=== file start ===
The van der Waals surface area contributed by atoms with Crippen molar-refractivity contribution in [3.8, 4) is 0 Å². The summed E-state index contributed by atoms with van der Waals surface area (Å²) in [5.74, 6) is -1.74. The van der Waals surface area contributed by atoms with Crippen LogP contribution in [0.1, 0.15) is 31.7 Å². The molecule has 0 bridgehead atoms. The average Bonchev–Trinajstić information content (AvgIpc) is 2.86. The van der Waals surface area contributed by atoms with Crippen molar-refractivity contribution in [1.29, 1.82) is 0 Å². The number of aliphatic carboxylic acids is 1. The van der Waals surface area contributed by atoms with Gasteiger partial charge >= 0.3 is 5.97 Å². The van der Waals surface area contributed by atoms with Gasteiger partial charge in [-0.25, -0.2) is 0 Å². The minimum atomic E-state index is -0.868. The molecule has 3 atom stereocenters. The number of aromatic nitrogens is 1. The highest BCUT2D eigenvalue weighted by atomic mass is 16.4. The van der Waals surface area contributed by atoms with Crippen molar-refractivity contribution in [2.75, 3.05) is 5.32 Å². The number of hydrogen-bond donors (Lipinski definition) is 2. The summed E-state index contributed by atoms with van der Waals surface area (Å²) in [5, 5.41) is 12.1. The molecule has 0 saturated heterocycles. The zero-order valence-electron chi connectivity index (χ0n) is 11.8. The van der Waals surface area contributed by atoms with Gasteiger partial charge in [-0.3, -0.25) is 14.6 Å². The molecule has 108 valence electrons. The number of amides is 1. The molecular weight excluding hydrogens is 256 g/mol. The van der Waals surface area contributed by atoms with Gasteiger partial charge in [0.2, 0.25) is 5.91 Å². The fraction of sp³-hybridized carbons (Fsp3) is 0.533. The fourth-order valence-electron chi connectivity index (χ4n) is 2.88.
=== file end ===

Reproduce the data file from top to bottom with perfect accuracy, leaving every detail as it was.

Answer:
The van der Waals surface area contributed by atoms with Crippen molar-refractivity contribution in [3.8, 4) is 0 Å². The summed E-state index contributed by atoms with van der Waals surface area (Å²) in [5.74, 6) is -1.74. The van der Waals surface area contributed by atoms with Crippen LogP contribution in [0.1, 0.15) is 31.7 Å². The molecule has 0 bridgehead atoms. The average Bonchev–Trinajstić information content (AvgIpc) is 2.86. The van der Waals surface area contributed by atoms with Crippen molar-refractivity contribution in [1.29, 1.82) is 0 Å². The number of aliphatic carboxylic acids is 1. The van der Waals surface area contributed by atoms with Gasteiger partial charge >= 0.3 is 5.97 Å². The van der Waals surface area contributed by atoms with Gasteiger partial charge in [-0.25, -0.2) is 0 Å². The minimum atomic E-state index is -0.868. The molecule has 3 atom stereocenters. The number of aromatic nitrogens is 1. The highest BCUT2D eigenvalue weighted by atomic mass is 16.4. The van der Waals surface area contributed by atoms with Crippen molar-refractivity contribution in [2.75, 3.05) is 5.32 Å². The number of hydrogen-bond donors (Lipinski definition) is 2. The summed E-state index contributed by atoms with van der Waals surface area (Å²) in [5, 5.41) is 12.1. The molecule has 0 saturated heterocycles. The zero-order valence-electron chi connectivity index (χ0n) is 11.8. The van der Waals surface area contributed by atoms with Gasteiger partial charge in [-0.3, -0.25) is 14.6 Å². The molecule has 108 valence electrons. The number of amides is 1. The molecular weight excluding hydrogens is 256 g/mol. The van der Waals surface area contributed by atoms with Gasteiger partial charge in [0.2, 0.25) is 5.91 Å². The fraction of sp³-hybridized carbons (Fsp3) is 0.533. The fourth-order valence-electron chi connectivity index (χ4n) is 2.88.